Lichfield Cathedral, Staffordshire: Conserving and Protecting the ‘Herkenrode’ Windows
Between 2010 and 2015, Barley Studio conserved and protected nine sixteenth-century stained glass windows, each approximately 11 m high, seven of which were originally made for the Abbey of Herkenrode, Liège.
The opportunity to conserve this magnificent stained glass arose due to the need to restore the surrounding stonework, which was badly eroded and no longer able to support the glass; all of the windows were removed to facilitate the stonework repairs.
During the project we were privileged to collaborate with stained glass historians from the Belgian Corpus Vitrearum Medii Aevi (CVMA), Yvette Vanden Bemden and Isabelle Lecocq, who regularly visited Barley Studio to study the Herkenrode windows as they were being conserved. A joint publication by the English and Belgian CVMA on these beautiful and important windows is planned.
As we examined the glass we were astonished at the remarkable completeness of the original artwork, due to its long history of minimal and sympathetic restoration. Indeed, we believe that the Herkenrode windows in Lichfield comprise more original sixteenth-century glass than survives in present-day Belgium.
Barley Studio’s conservation approach has continued this tradition of minimal intervention, whilst also introducing some innovative conservation techniques. The nineteenth-century leadwork of the panels was still in good condition and quite sympathetic to the glass, and so we decided not to dismantle and re-lead the windows, thus avoiding much danger to the historic glass. Instead, many mending leads were reduced or removed completely by shaving away the surface leaf of the lead calme, greatly reducing the visual intrusion of these leads and helping to bring forward the original design lines.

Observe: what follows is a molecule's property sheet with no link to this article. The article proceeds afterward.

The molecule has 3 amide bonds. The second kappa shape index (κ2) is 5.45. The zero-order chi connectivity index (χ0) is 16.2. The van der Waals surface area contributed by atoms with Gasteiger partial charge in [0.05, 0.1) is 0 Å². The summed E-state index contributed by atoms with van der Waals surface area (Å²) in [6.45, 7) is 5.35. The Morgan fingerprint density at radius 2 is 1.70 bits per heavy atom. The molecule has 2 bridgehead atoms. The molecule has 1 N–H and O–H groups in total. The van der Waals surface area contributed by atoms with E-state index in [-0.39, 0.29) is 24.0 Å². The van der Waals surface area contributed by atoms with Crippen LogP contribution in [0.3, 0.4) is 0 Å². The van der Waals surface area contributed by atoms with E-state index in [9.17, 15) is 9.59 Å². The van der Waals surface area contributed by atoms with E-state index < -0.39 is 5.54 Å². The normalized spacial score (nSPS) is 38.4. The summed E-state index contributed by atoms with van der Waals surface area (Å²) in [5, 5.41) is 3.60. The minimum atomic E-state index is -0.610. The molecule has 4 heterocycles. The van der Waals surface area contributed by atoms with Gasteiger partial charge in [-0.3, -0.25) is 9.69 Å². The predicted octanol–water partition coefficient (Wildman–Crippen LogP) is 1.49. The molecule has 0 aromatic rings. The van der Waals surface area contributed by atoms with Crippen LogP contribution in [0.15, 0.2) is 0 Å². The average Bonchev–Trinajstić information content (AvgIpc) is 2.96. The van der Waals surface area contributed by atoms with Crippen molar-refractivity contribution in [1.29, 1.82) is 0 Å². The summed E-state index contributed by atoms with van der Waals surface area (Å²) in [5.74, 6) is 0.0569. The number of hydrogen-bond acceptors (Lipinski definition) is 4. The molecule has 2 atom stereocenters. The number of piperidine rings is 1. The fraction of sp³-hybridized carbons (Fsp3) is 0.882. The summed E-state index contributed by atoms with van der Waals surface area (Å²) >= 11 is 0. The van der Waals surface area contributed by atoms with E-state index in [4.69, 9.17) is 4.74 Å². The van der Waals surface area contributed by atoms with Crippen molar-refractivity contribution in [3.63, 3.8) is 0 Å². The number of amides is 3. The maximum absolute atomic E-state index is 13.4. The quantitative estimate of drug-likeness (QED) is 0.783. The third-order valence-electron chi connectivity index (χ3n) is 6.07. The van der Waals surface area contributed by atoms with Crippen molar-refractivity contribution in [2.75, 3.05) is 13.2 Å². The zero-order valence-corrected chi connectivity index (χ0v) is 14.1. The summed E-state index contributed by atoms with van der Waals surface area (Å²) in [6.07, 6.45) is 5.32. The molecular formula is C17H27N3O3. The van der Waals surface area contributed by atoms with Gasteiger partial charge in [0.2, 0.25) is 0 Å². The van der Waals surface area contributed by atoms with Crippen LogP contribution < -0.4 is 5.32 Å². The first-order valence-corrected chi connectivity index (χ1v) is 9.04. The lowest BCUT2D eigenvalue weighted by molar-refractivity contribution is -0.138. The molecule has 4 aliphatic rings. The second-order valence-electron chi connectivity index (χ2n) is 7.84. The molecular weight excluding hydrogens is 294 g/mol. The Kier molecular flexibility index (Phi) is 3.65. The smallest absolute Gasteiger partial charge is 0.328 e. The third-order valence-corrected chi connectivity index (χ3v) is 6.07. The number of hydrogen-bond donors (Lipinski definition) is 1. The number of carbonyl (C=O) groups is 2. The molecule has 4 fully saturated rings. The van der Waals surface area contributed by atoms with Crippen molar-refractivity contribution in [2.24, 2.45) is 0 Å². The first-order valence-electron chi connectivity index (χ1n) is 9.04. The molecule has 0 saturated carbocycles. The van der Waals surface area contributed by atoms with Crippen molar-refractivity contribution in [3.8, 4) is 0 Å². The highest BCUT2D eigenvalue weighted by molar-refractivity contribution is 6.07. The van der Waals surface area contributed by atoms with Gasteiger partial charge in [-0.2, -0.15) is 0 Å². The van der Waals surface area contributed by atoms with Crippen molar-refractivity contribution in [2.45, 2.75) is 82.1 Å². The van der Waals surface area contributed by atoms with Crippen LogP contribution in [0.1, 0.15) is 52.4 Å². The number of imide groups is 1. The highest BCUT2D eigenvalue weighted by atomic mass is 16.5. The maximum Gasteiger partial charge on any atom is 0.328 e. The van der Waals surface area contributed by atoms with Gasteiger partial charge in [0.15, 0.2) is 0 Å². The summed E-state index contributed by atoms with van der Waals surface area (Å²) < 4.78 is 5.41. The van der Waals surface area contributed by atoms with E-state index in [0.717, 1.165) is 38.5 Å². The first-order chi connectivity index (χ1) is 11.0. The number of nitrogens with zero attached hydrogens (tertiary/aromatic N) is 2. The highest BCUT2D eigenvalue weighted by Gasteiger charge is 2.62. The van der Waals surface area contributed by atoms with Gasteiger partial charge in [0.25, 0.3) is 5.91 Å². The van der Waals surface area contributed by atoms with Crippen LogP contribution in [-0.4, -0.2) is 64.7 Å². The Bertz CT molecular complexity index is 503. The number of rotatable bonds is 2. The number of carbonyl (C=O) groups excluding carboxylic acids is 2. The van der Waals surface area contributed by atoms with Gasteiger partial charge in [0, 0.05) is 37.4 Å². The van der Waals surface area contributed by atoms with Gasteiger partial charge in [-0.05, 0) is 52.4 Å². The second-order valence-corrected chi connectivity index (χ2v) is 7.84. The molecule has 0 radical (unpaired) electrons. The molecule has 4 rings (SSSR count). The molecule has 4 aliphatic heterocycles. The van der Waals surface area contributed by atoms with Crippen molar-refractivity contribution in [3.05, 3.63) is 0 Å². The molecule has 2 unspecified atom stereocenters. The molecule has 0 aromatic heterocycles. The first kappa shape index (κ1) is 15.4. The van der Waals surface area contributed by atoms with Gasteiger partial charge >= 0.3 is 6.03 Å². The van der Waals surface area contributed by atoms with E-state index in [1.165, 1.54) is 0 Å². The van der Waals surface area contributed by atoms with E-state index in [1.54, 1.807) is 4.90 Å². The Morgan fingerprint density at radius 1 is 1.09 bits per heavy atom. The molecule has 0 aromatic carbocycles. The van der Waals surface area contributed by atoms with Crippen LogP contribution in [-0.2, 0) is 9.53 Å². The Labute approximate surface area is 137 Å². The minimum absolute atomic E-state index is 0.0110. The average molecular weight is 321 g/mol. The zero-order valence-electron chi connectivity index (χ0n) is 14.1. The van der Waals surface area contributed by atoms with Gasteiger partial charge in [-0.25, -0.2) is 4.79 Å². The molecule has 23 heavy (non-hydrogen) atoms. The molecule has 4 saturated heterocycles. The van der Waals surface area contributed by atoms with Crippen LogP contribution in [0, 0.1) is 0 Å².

The glass painting shows the remarkable skill of the Renaissance artists, with layers of delicate shading combining different colours of grisaille paint. However, in many areas the detail has faded due to corrosion of the glass and paint, caused by condensation on the internal surface. Developing another innovative conservation technique, we restored some of this lost painted detail by painting on the reverse of the glass using a cold (unfired) paint; a simple, effective and completely reversible intervention.
It has only been possible to undertake these conservation innovations because when the windows were re-installed, they no longer had to act as the weather shield for the building. Our new external protective glazing, fabricated from our specially kiln-distorted (Barley Bent) glass and installed in the original glazing groove, keeps the building water-tight. The historic glass is now supported in site-specific manganese bronze frames, fabricated in-house in our metalwork department, and fixed to the inside stonework. Internal ventilation effectively prevents condensation on the historic glass, helping to preserve both our conservation work and this wonderful artwork for many generations to enjoy in the future.